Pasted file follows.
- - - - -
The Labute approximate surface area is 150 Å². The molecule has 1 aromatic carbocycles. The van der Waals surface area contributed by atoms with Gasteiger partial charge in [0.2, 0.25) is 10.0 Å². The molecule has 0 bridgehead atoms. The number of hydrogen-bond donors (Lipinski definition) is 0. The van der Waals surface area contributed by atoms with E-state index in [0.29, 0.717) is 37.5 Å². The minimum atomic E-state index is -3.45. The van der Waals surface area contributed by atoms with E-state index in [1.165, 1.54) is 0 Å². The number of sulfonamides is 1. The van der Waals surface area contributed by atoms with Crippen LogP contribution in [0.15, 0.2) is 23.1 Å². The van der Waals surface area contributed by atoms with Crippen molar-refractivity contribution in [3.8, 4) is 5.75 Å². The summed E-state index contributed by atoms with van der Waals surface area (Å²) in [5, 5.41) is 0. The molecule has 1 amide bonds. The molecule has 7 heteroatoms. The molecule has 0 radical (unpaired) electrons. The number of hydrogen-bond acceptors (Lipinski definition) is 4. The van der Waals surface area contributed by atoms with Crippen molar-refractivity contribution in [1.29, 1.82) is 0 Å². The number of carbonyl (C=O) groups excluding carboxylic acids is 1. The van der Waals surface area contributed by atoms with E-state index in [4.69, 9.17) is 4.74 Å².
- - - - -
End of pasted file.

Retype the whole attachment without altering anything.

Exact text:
The Labute approximate surface area is 150 Å². The molecule has 1 aromatic carbocycles. The van der Waals surface area contributed by atoms with Gasteiger partial charge in [0.2, 0.25) is 10.0 Å². The molecule has 0 bridgehead atoms. The number of hydrogen-bond donors (Lipinski definition) is 0. The van der Waals surface area contributed by atoms with E-state index in [0.29, 0.717) is 37.5 Å². The minimum atomic E-state index is -3.45. The van der Waals surface area contributed by atoms with E-state index in [1.165, 1.54) is 0 Å². The number of sulfonamides is 1. The van der Waals surface area contributed by atoms with Crippen LogP contribution in [0.15, 0.2) is 23.1 Å². The van der Waals surface area contributed by atoms with Crippen molar-refractivity contribution in [3.8, 4) is 5.75 Å². The summed E-state index contributed by atoms with van der Waals surface area (Å²) in [5, 5.41) is 0. The molecule has 1 amide bonds. The molecule has 7 heteroatoms. The molecule has 0 radical (unpaired) electrons. The number of hydrogen-bond acceptors (Lipinski definition) is 4. The van der Waals surface area contributed by atoms with Crippen molar-refractivity contribution in [1.29, 1.82) is 0 Å². The number of carbonyl (C=O) groups excluding carboxylic acids is 1. The van der Waals surface area contributed by atoms with E-state index in [4.69, 9.17) is 4.74 Å².